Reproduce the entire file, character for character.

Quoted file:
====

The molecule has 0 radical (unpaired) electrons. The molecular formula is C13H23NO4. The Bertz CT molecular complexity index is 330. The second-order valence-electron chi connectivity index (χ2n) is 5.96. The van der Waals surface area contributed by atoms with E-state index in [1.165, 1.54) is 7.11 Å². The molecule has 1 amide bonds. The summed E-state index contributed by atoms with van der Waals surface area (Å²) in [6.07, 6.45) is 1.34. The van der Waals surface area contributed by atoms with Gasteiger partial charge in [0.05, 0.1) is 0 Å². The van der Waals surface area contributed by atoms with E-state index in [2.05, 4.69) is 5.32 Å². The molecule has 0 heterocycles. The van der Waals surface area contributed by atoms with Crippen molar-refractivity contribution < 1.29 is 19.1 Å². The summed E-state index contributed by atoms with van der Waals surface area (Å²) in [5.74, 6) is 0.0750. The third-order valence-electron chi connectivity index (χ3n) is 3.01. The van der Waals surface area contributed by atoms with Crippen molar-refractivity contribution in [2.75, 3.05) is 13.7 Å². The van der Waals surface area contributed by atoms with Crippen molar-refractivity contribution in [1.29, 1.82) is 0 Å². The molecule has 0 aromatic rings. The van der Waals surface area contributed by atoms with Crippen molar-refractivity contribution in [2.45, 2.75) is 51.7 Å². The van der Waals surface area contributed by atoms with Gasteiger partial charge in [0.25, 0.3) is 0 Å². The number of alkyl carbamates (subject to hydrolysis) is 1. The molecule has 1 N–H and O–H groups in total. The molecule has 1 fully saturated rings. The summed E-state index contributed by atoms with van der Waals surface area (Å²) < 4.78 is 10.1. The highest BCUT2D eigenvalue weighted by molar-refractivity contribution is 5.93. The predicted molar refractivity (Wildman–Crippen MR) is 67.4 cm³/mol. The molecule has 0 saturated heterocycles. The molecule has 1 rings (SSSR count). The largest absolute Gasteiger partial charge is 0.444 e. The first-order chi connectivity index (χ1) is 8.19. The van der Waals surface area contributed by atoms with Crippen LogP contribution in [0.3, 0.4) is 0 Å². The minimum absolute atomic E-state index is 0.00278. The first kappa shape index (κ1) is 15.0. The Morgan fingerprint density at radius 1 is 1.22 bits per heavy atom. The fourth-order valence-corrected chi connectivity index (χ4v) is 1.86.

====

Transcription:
The molecule has 0 radical (unpaired) electrons. The molecular formula is C13H23NO4. The Bertz CT molecular complexity index is 330. The second-order valence-electron chi connectivity index (χ2n) is 5.96. The van der Waals surface area contributed by atoms with E-state index in [1.165, 1.54) is 7.11 Å². The molecule has 1 amide bonds. The summed E-state index contributed by atoms with van der Waals surface area (Å²) in [6.07, 6.45) is 1.34. The van der Waals surface area contributed by atoms with Gasteiger partial charge in [0.05, 0.1) is 0 Å². The van der Waals surface area contributed by atoms with E-state index in [2.05, 4.69) is 5.32 Å². The molecule has 0 heterocycles. The van der Waals surface area contributed by atoms with Crippen molar-refractivity contribution < 1.29 is 19.1 Å². The summed E-state index contributed by atoms with van der Waals surface area (Å²) in [5.74, 6) is 0.0750. The third-order valence-electron chi connectivity index (χ3n) is 3.01. The van der Waals surface area contributed by atoms with Crippen molar-refractivity contribution in [2.75, 3.05) is 13.7 Å². The van der Waals surface area contributed by atoms with Crippen molar-refractivity contribution in [1.29, 1.82) is 0 Å². The molecule has 0 aromatic rings. The van der Waals surface area contributed by atoms with Crippen molar-refractivity contribution in [2.45, 2.75) is 51.7 Å². The van der Waals surface area contributed by atoms with Gasteiger partial charge in [0.25, 0.3) is 0 Å². The number of alkyl carbamates (subject to hydrolysis) is 1. The molecule has 1 N–H and O–H groups in total. The molecule has 1 fully saturated rings. The summed E-state index contributed by atoms with van der Waals surface area (Å²) < 4.78 is 10.1. The highest BCUT2D eigenvalue weighted by molar-refractivity contribution is 5.93. The predicted molar refractivity (Wildman–Crippen MR) is 67.4 cm³/mol. The molecule has 0 saturated heterocycles. The molecule has 1 rings (SSSR count). The largest absolute Gasteiger partial charge is 0.444 e. The first-order chi connectivity index (χ1) is 8.19. The van der Waals surface area contributed by atoms with Crippen LogP contribution in [0.3, 0.4) is 0 Å². The minimum absolute atomic E-state index is 0.00278. The first kappa shape index (κ1) is 15.0. The Morgan fingerprint density at radius 1 is 1.22 bits per heavy atom. The fourth-order valence-corrected chi connectivity index (χ4v) is 1.86.